It’s probably important to further clarify the green/brown ratio concepts we mentioned above. The specified ratios are not specifically the amount of the materials, but rather the ratios of nitrogen to carbon.
Wood chips are an extremely potent source of carbon. They are far and above greater in carbon, compared to other sources such as leaves or cardboard. Thus, in our piles, we’re not actually mixing in 75% of the wood chips – it’s typically far less than that.
If we had to guess, to get successful hot composting with wood chips, we’re generally adding roughly 5-10 gallons of wood chips per 30-50 gallons of green materials.
To figure all this out, we really just eyeballed the mixture, based on how it performs and looked. We use the general guidelines to make sure we’re on track:
- If we have temperatures above 140F in a few days, our mixture is good enough for our purposes.
- Should the pile appears too moist/wet/sloppy, we generally take that to mean we need more carbon (or wood chips).
- If the pile appears dried out, we add water. This can often also indicate you need more nitrogen, or green materials.
- If the pile is mostly wood chips, it needs more green materials.
We don’t honestly know the exact ratios of carbon to nitrogen, we’re just basing accuracy based on how the pile performs.
We can surmise that since we’re often able to exceed 160F temperatures in our compost pile, that we’re definitely around that 75% carbon to 25% nitrogen ratio.
The Hot-Cold Hybrid Approach To Subarctic Composting
We continue the GeoBin mixing process throughout the summer season. It’s important to take advantage of the weather while you have it.
They say you should add all your material at once, but that’s not how we do it. We just add as things come in. Once the bin is full, we leave it alone until it significantly reduces in size. (Typically, about a month or whenever we get around to it.)
Once the pile is significantly reduced, we turn the pile into another GeoBin. This re-invigorates the composting process. If possible, we try to combine multiple bins of around the same material together, again trying to create a full GeoBin.
We try to turn our piles once or twice a summer. This doesn’t include the harvesting, which also results in another turn of the materials twice a year.
Eventually, though, the six month winter will settle in and we shift from hot composting to cold composting.
The fully mixed GeoBins proceed to sit for the entire winter. We don’t do anything to the piles over the winter – neither turning them, nor adding to them.
Harvesting Your Subarctic Compost With A Cadence
Right before winter, we use a home built compost sifter to separate the compost from the materials that still haven’t broken down.
This sifter is just some 2×4’s formed into a rectangle with 1/4 inch galvanized steel hardware cloth stapled to the bottom.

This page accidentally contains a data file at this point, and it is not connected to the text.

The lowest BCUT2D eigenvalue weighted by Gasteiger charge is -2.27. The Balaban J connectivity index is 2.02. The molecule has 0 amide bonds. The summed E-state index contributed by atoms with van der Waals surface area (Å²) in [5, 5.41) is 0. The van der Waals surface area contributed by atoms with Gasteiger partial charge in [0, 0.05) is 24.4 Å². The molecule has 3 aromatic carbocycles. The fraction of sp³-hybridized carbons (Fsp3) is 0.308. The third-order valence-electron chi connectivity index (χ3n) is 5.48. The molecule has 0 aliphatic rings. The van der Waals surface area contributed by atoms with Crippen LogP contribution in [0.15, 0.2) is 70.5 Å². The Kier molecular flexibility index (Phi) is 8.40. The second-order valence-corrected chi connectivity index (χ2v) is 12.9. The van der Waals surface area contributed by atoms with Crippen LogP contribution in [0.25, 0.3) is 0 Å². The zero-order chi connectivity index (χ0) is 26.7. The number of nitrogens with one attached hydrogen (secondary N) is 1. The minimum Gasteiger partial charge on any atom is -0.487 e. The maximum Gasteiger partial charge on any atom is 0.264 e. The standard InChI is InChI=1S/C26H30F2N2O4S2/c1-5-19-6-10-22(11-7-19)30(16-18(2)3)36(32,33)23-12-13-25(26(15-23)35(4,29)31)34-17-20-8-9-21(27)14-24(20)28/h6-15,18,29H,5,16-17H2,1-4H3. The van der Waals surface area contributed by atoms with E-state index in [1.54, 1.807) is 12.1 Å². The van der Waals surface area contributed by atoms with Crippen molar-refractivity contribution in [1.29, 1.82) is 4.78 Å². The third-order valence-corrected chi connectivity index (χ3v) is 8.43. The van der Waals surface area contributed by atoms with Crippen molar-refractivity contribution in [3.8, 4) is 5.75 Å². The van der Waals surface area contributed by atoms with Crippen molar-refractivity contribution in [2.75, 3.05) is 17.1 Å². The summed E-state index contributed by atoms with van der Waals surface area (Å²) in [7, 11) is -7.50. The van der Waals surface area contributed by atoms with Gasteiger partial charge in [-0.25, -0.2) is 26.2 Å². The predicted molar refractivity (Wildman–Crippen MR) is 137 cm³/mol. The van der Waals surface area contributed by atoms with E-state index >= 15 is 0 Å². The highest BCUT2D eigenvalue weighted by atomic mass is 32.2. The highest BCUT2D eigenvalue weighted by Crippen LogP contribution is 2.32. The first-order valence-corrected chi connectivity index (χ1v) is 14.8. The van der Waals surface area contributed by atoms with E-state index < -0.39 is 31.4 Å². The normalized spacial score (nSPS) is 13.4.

We built our sifter to fit over our wheelbarrow. This allows us to easy sift our compost right into a wheelbarrow for further transport.
Material that doesn’t fit through the hardware cloth is returned to a new material GeoBin for further composting. We usually try to mix in our garden cleanup and yard cleanup materials in with this material as well.
We’ve found it worthwhile to again sift the material in the spring, prior to restarting the hot composting process. The winter-long cold composting process is quite efficient as there are high numbers of bacteria and microbes all ready in the pile.
The reality of subarctic composting is that your compost pile is a solid block of dirt ice. At least until it fully thaws. Obviously the timing of the above progression of sifting and restarting the hot-composting process depends entire on the state of the pile. That’s the Alaska life.
So, basically, this means we are harvesting our compost twice a year. Once in the spring, and once right before winter. Although we could probably be more aggressive, harvesting is a big job and it’s nice to only do it twice a year.
Occasionally, the moose stop in at the pile for a winter snack. That’s just how it goes here in the north.
Producing Large Amounts Of Subarctic Compost
In most years, we are able to produce around 150 (or more) gallons of finished compost using the above methods. This was quite a bit more than we originally expected.
This was with three to four active GeoBins, which represents almost 900 gallons of composting capacity. We don’t use them nearly to full capacity currently, but the four GeoBins are about the right size for our composting needs.
Once the compost system gets going, it really only requires occasional turning and bi-annual harvests. After having done it for several years, you fall into a bit of a cadence for the schedule.
As for the quality of the compost, it’s quite decent. We are not surprised by the heavy “woody” content of the compost, that’s to be expected when you use wood chips as your source of carbon. It’s not excessively woody, though, and features a rich appearance. It’s similar to most bags of compost you would actually buy.
The one drawback to subarctic composting is it’s not something you want to be dealing with in the winter. Thus, it really only works for us over the shoulder season and summer months, currently.
We might add a trash can near the house that would easily allow us to store compost scraps over the winter. We would add these to our piles come the beginning of spring, after our first sift.
Other Uses For Geobins Around The Homestead
As we had a fair bit of experience with the GeoBins from a composting perspective, we began to think of them as a possible tool.
We now use a couple of additional GeoBins for storing our container garden soil over the winter. This has been quite an ideal solution for us, as we operate a considerable size container garden.
Geobins offer a convenient method for storing that soil. Additionally, we’re getting a little bit better composting of the roots than we did previously. This means the soil is even better off for re-use the following season.